Rizal was excommunicated by the Catholic Church when he joined the Masonry. Influenced by Miguel Morayta, a history professor at the Universidad de Madrid, Rizal joined Masonry, under the Gran Oriente de Español, adopting the Masonic name, Dimasalang. He was automatically excommunicated, expelled from the Catholic Church, a fate decreed for all Catholics becoming Masons since 1738 and reaffirmed by the CBCP in 1990. Some argued that Dr. Rizal wrote those anti-catholic passages on his letters, poems and novels during the times when he was still excommunicated from his Catholic faith. So, he was really an enemy of the Catholic Church of that time. But prior to his execution by firing squad, he wrote a retraction letter which in turn rejects all the things he wrote about the Roman Catholic Church. Catholic legend has it that as if fearing for his salvation, Rizal regained his faith on his last night thus leading to his retraction saying “ I declare myself a Catholic; I wish to live and die as a Catholic; I retract with all my heart all that I have said, written and done against the Church and our Lord Jesus Christ.”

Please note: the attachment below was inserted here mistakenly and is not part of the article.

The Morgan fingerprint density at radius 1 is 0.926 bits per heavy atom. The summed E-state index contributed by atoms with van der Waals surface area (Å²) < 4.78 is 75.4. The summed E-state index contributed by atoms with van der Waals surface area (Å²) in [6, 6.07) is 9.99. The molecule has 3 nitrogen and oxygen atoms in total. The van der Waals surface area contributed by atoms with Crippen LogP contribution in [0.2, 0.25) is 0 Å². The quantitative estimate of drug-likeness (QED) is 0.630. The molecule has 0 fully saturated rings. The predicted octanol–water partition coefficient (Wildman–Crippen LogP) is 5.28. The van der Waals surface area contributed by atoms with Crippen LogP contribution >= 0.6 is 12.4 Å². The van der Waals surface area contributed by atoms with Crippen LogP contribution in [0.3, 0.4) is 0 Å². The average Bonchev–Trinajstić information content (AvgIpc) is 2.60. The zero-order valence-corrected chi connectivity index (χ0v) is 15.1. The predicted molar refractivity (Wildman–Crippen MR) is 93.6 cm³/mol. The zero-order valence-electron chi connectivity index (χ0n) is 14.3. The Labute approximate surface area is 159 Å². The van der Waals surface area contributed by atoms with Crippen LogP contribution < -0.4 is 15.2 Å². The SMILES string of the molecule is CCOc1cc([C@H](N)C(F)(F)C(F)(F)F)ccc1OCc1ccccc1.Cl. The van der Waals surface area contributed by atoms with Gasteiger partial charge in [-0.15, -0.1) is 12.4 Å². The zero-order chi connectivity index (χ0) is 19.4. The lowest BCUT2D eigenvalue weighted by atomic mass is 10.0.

Being a mason, Rizal and Josephine could not get married. Josephine and Rizal reunited for the last time at the latter’s cell in Fort Santiago on December 30, 1896. The couple were married in Catholic rites by Fr. Victor Balaguer two hours before Rizal’s execution at Bagumbayan. After his execution Josephine, accompanied by Paciano and Trinidad Rizal entered rebel territory in Cavite. They were received by Andres Bonifacio who received from the Rizals a copy of the hero’s last poem which would be known as the Mi Ultimo Adios.